Is A Facebook Fan Really Worth $3.60? Social Marketers Debate

Vitrue research that said brand Facebook fans are worth an annual $3.60 apiece in media value caused quite a stir this week in the online marketing community. For some industry players, the report – which is based on impressions and so-called earned media – created as many questions as it did answers.

Such as, are the findings air-tight enough to actually guide marketers budgeting for fan acquisition campaigns? Does the valuation truly inform brands how much earned media their current audience is worth? And perhaps most importantly, are all impressions created equal?

Nick Wilson, CTO for Break Media, a Los Angeles-based company that runs an ad network and has over 60,000 Facebook fans, said he believes that Facebook impressions could be worth less than targeted ads seen elsewhere on the Internet. “But statistically, you could analyze this from a number of perspectives,” he said.

In Vitrue’s blog post about the research on Wednesday, the firm said it crunched the numbers for its wide range of clients and their 45 million fans before coming to the $3.60 valuation. The Atlanta-based social media company stated the number – an average – is primarily based on two frequency factors. One, that brands author two posts a day on their pages. And, fans view their personal Facebook news feeds once a day to create what the firm calls “wall post impressions.”

According to the blog, the final math was calculated as follows: “So our last step is to place a CPM value to our earned media. We factored a very conservative $5 CPM – how much would you pay for highly targeted impressions? This final assumption gives our 1 million fan page $300,000 in earned media per month or $3.6 million annually.”

Speaking to ClickZ, Reggie Bradford, CEO of Vitrue, pointed to the blog’s title – “$3.60 Facebook Fan Valuation Is Just the Tip of the Iceberg” – as a clue that his firm believed the social site was in a nascent stage as it pertains to advertising-oriented measurements while suggesting more sophisticated analysis was likely to come. “I would argue that we tried to be super conservative in our estimates,” he said. “I think that’s why the title of the blog makes sense. This is just the tip of the iceberg in that all we are talking about is earned media, if you will, on a fan page for a brand.”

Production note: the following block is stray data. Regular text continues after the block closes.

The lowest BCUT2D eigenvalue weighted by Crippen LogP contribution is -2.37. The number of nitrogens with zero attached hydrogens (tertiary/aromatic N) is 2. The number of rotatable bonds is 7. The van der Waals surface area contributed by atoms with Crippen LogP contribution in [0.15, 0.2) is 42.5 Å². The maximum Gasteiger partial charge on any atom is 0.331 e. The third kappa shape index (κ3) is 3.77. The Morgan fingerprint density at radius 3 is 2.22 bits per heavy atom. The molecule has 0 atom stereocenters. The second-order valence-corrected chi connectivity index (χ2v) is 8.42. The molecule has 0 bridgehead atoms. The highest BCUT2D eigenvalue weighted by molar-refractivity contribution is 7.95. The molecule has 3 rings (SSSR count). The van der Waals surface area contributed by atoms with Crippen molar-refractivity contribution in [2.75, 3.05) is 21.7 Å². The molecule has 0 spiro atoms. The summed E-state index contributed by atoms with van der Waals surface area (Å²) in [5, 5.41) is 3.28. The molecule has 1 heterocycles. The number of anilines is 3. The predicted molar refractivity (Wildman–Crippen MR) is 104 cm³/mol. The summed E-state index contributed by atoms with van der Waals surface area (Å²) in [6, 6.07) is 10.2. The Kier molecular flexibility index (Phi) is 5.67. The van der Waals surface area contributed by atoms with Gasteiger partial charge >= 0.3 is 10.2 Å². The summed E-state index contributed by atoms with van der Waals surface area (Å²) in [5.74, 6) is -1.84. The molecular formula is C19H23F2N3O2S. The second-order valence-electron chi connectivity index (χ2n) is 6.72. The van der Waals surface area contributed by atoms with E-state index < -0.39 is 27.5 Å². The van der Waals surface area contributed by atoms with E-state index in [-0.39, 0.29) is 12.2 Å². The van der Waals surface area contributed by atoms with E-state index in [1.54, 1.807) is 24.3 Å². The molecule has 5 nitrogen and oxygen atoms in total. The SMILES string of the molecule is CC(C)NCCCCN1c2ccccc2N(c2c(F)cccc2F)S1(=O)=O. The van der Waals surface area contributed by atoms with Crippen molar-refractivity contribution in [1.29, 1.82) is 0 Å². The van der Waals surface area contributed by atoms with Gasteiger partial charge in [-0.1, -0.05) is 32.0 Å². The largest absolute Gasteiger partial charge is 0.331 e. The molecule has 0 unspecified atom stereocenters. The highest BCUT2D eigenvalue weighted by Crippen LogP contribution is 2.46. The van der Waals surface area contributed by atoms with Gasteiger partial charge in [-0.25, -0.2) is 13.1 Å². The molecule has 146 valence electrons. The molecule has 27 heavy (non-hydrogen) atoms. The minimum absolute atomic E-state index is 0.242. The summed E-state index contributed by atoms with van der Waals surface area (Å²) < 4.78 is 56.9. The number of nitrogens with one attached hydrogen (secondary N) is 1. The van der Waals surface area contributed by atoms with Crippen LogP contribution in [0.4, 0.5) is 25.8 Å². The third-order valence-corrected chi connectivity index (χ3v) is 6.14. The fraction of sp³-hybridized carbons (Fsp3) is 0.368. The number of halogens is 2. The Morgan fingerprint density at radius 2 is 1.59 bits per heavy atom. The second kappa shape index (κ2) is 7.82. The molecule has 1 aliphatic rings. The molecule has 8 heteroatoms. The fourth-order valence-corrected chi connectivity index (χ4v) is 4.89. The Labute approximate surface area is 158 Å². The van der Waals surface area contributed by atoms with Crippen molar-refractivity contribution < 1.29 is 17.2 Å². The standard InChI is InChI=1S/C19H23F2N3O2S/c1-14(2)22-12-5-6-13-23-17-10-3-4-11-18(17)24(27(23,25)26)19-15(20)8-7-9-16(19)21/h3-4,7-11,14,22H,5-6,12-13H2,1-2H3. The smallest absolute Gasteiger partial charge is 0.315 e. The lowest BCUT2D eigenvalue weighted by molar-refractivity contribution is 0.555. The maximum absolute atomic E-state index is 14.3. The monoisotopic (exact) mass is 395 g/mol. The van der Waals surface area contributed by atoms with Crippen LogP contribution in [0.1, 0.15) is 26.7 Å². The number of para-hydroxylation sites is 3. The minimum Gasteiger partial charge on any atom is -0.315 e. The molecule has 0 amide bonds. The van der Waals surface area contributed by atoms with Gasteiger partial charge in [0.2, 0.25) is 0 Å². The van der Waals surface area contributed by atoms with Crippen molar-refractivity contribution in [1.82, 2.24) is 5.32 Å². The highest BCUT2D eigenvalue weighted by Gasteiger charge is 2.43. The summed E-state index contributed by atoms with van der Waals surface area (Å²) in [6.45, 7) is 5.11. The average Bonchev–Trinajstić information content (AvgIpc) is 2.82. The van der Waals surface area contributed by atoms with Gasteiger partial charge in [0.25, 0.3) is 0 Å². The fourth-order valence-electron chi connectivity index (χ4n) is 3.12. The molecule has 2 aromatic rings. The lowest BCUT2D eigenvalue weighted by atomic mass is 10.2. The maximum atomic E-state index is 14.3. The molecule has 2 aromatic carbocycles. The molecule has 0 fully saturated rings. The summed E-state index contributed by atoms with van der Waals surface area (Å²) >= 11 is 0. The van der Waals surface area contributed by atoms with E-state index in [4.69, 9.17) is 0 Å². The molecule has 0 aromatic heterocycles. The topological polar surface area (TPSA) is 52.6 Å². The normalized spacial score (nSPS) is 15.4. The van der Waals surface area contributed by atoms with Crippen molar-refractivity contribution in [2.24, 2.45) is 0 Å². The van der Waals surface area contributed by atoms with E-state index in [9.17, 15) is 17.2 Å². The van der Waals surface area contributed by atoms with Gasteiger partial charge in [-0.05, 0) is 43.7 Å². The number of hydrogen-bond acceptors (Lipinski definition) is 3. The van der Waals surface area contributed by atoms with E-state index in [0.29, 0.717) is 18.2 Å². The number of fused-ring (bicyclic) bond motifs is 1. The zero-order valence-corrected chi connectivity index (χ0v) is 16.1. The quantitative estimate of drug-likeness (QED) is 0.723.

Bradford also seemed to acknowledge that the research didn’t take some potential variables into consideration. For instance, it didn’t account for when the brand’s post gets pushed below the fold by other friends’ comments and fans do not scroll far enough to see the message. According to Vitrue’s analysis, that scenario would still constitute an impression.

John Keehler, director of digital strategy for the social media company ClickHere, said he found the application of a paid-impression model to an earned media setting like Facebook to be potentially problematic. “When you are doing paid impressions like that you are controlling the message completely,” Keehler said. “In the case of Facebook, you only really control the original post. And so many of those impressions could be negative or positive when it comes to messages other than the original post… I would value a positive impression very differently than a negative impression.”

Bradford argued that Facebook news feed impressions may have a greater value to media buyers than $3.60 per fan due to the fact that the fans are more likely to respond positively to a brand post than to a search or display ad. “I agree it is like apples and oranges, but in a good way,” he said. “I think the media buyers should definitely be thinking about siphoning more dollars into Facebook…to grow fans. And marketers need to be engaging those fans in the news feed.”

Scott Swanson, president of boutique social media company Scott Swanson LLP, agreed with Bradford that the valuation was conservative. He said fan audiences often see a brand post up to five times per day, which represents an impression rate much higher than what Vitrue used.

Swanson explained that if several fan comments are made under a brand post, it will reappear at the top of a news feed throughout a day and people will see it repeatedly as they revisit the page. “I think 5X is safe,” he said, while speaking to Facebook impressions.

Wilson from Break Media compared the current state of Facebook metrics to a decade ago when marketers were trying to figure out how much a banner ad or a click was worth. “Research like Vitrue’s – that attempts to put an ROI or a value on social media – is a step in the right direction,” he said. “Whether it’s valid or not, I cannot really comment on. It’s too early.”

You can follow Christopher Heine on Twitter at @ChrisClickZ.

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